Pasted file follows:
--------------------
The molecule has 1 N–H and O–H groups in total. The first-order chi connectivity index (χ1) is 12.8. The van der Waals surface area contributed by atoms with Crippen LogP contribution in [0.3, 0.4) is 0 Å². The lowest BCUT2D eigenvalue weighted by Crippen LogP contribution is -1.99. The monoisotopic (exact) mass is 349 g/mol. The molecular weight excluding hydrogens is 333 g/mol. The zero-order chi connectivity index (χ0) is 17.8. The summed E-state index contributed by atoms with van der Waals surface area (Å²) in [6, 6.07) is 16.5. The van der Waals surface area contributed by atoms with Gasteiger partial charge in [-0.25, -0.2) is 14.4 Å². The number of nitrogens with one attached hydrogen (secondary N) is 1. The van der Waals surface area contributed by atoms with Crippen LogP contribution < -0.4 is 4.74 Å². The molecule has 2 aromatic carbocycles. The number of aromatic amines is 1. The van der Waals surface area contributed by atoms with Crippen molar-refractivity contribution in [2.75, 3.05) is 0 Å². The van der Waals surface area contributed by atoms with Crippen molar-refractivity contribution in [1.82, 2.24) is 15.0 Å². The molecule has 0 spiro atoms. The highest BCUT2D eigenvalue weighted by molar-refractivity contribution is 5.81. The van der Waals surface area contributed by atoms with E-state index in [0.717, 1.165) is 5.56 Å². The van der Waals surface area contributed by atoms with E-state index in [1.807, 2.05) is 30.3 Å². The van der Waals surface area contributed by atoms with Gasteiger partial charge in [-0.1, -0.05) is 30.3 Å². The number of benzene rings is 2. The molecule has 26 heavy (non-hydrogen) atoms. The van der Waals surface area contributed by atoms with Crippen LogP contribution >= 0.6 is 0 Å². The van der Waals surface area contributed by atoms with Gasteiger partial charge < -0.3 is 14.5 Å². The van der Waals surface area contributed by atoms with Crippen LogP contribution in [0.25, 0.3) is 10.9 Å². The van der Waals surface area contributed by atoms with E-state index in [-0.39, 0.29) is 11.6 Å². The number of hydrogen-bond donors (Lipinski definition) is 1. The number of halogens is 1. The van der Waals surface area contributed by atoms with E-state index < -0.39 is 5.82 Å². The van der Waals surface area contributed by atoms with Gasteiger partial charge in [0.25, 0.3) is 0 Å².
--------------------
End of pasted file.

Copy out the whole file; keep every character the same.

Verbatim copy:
The molecule has 1 N–H and O–H groups in total. The first-order chi connectivity index (χ1) is 12.8. The van der Waals surface area contributed by atoms with Crippen LogP contribution in [0.3, 0.4) is 0 Å². The lowest BCUT2D eigenvalue weighted by Crippen LogP contribution is -1.99. The monoisotopic (exact) mass is 349 g/mol. The molecular weight excluding hydrogens is 333 g/mol. The zero-order chi connectivity index (χ0) is 17.8. The summed E-state index contributed by atoms with van der Waals surface area (Å²) in [6, 6.07) is 16.5. The van der Waals surface area contributed by atoms with Gasteiger partial charge in [-0.25, -0.2) is 14.4 Å². The number of nitrogens with one attached hydrogen (secondary N) is 1. The van der Waals surface area contributed by atoms with Crippen LogP contribution < -0.4 is 4.74 Å². The molecule has 2 aromatic carbocycles. The number of aromatic amines is 1. The van der Waals surface area contributed by atoms with Crippen molar-refractivity contribution in [2.75, 3.05) is 0 Å². The van der Waals surface area contributed by atoms with Crippen molar-refractivity contribution in [1.82, 2.24) is 15.0 Å². The molecule has 0 spiro atoms. The highest BCUT2D eigenvalue weighted by molar-refractivity contribution is 5.81. The van der Waals surface area contributed by atoms with E-state index in [0.717, 1.165) is 5.56 Å². The van der Waals surface area contributed by atoms with E-state index in [1.807, 2.05) is 30.3 Å². The van der Waals surface area contributed by atoms with Gasteiger partial charge in [-0.1, -0.05) is 30.3 Å². The number of benzene rings is 2. The molecule has 26 heavy (non-hydrogen) atoms. The van der Waals surface area contributed by atoms with Crippen LogP contribution >= 0.6 is 0 Å². The van der Waals surface area contributed by atoms with Gasteiger partial charge < -0.3 is 14.5 Å². The van der Waals surface area contributed by atoms with Crippen LogP contribution in [0.25, 0.3) is 10.9 Å². The van der Waals surface area contributed by atoms with E-state index in [-0.39, 0.29) is 11.6 Å². The number of hydrogen-bond donors (Lipinski definition) is 1. The number of halogens is 1. The van der Waals surface area contributed by atoms with E-state index < -0.39 is 5.82 Å². The van der Waals surface area contributed by atoms with Gasteiger partial charge in [0.25, 0.3) is 0 Å².